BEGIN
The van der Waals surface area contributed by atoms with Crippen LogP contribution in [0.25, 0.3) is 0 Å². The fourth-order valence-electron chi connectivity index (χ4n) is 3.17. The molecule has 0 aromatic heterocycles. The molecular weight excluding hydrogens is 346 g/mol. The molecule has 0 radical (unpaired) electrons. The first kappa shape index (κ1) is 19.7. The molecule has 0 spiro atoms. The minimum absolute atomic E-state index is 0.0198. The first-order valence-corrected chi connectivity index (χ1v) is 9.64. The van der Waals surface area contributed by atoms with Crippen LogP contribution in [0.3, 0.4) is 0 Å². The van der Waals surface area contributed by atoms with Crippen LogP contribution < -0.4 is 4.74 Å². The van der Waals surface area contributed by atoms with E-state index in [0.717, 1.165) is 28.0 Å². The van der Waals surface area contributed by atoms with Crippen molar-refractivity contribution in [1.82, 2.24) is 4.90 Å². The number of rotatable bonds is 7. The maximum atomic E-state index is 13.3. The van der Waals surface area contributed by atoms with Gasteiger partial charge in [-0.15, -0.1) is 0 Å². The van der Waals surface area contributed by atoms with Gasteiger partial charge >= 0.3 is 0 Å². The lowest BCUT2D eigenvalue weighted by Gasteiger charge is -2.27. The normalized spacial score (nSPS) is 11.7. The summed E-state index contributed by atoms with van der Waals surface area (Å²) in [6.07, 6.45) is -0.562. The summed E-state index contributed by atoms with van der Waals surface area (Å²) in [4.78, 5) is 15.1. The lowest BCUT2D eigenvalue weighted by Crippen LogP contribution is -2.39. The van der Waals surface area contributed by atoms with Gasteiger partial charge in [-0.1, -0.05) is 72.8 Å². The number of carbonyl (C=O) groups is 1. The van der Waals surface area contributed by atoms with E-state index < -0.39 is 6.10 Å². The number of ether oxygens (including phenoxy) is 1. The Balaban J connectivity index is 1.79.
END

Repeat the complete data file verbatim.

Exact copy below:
The van der Waals surface area contributed by atoms with Crippen LogP contribution in [0.25, 0.3) is 0 Å². The fourth-order valence-electron chi connectivity index (χ4n) is 3.17. The molecule has 0 aromatic heterocycles. The molecular weight excluding hydrogens is 346 g/mol. The molecule has 0 radical (unpaired) electrons. The first kappa shape index (κ1) is 19.7. The molecule has 0 spiro atoms. The minimum absolute atomic E-state index is 0.0198. The first-order valence-corrected chi connectivity index (χ1v) is 9.64. The van der Waals surface area contributed by atoms with Crippen LogP contribution in [0.3, 0.4) is 0 Å². The van der Waals surface area contributed by atoms with Crippen LogP contribution < -0.4 is 4.74 Å². The van der Waals surface area contributed by atoms with E-state index in [0.717, 1.165) is 28.0 Å². The van der Waals surface area contributed by atoms with Crippen molar-refractivity contribution in [1.82, 2.24) is 4.90 Å². The number of rotatable bonds is 7. The maximum atomic E-state index is 13.3. The van der Waals surface area contributed by atoms with Gasteiger partial charge in [-0.15, -0.1) is 0 Å². The van der Waals surface area contributed by atoms with Gasteiger partial charge >= 0.3 is 0 Å². The lowest BCUT2D eigenvalue weighted by Gasteiger charge is -2.27. The normalized spacial score (nSPS) is 11.7. The summed E-state index contributed by atoms with van der Waals surface area (Å²) in [6.07, 6.45) is -0.562. The summed E-state index contributed by atoms with van der Waals surface area (Å²) in [4.78, 5) is 15.1. The lowest BCUT2D eigenvalue weighted by Crippen LogP contribution is -2.39. The van der Waals surface area contributed by atoms with Gasteiger partial charge in [-0.1, -0.05) is 72.8 Å². The number of carbonyl (C=O) groups is 1. The van der Waals surface area contributed by atoms with E-state index < -0.39 is 6.10 Å². The number of ether oxygens (including phenoxy) is 1. The Balaban J connectivity index is 1.79.